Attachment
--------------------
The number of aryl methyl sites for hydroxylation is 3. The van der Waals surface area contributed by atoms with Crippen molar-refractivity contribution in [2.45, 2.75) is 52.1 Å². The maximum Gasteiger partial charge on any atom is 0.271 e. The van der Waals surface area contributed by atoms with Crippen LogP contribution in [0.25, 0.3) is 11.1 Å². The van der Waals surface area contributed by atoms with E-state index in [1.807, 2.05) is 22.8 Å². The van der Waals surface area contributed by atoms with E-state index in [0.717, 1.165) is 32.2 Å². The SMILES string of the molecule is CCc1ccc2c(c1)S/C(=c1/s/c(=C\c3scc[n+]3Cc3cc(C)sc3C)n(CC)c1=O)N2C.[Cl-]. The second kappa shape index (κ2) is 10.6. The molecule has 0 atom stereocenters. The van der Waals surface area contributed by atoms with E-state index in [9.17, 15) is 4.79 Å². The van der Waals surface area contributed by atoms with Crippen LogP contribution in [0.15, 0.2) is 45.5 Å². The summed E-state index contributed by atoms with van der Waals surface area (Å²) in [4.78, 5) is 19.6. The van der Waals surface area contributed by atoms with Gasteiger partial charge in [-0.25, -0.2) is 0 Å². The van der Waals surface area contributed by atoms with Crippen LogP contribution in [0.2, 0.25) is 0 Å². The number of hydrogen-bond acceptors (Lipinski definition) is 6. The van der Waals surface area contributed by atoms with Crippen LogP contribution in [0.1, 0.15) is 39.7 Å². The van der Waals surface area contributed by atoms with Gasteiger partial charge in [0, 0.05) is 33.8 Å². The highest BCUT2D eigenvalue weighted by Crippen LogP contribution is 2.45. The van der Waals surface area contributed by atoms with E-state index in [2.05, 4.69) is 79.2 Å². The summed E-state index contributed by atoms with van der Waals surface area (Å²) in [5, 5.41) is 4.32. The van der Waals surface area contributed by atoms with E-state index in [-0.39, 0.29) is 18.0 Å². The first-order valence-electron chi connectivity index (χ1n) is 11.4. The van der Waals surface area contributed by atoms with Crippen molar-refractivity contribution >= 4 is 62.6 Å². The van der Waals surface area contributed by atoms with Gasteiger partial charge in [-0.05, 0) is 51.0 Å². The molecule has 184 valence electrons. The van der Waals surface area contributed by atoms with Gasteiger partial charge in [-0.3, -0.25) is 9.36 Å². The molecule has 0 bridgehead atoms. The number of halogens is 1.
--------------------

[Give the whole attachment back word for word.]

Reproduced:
The number of aryl methyl sites for hydroxylation is 3. The van der Waals surface area contributed by atoms with Crippen molar-refractivity contribution in [2.45, 2.75) is 52.1 Å². The maximum Gasteiger partial charge on any atom is 0.271 e. The van der Waals surface area contributed by atoms with Crippen LogP contribution in [0.25, 0.3) is 11.1 Å². The van der Waals surface area contributed by atoms with E-state index in [1.807, 2.05) is 22.8 Å². The van der Waals surface area contributed by atoms with E-state index in [0.717, 1.165) is 32.2 Å². The SMILES string of the molecule is CCc1ccc2c(c1)S/C(=c1/s/c(=C\c3scc[n+]3Cc3cc(C)sc3C)n(CC)c1=O)N2C.[Cl-]. The second kappa shape index (κ2) is 10.6. The molecule has 0 atom stereocenters. The van der Waals surface area contributed by atoms with E-state index in [9.17, 15) is 4.79 Å². The van der Waals surface area contributed by atoms with Crippen LogP contribution in [0.15, 0.2) is 45.5 Å². The summed E-state index contributed by atoms with van der Waals surface area (Å²) in [4.78, 5) is 19.6. The van der Waals surface area contributed by atoms with Gasteiger partial charge in [-0.25, -0.2) is 0 Å². The van der Waals surface area contributed by atoms with Crippen LogP contribution in [0.2, 0.25) is 0 Å². The number of hydrogen-bond acceptors (Lipinski definition) is 6. The van der Waals surface area contributed by atoms with Crippen LogP contribution in [0.1, 0.15) is 39.7 Å². The van der Waals surface area contributed by atoms with Gasteiger partial charge in [0, 0.05) is 33.8 Å². The highest BCUT2D eigenvalue weighted by Crippen LogP contribution is 2.45. The van der Waals surface area contributed by atoms with E-state index in [2.05, 4.69) is 79.2 Å². The summed E-state index contributed by atoms with van der Waals surface area (Å²) in [5, 5.41) is 4.32. The van der Waals surface area contributed by atoms with E-state index in [-0.39, 0.29) is 18.0 Å². The first-order valence-electron chi connectivity index (χ1n) is 11.4. The van der Waals surface area contributed by atoms with Crippen molar-refractivity contribution >= 4 is 62.6 Å². The van der Waals surface area contributed by atoms with Gasteiger partial charge in [-0.05, 0) is 51.0 Å². The molecule has 184 valence electrons. The van der Waals surface area contributed by atoms with Gasteiger partial charge in [-0.3, -0.25) is 9.36 Å². The molecule has 0 bridgehead atoms. The number of halogens is 1.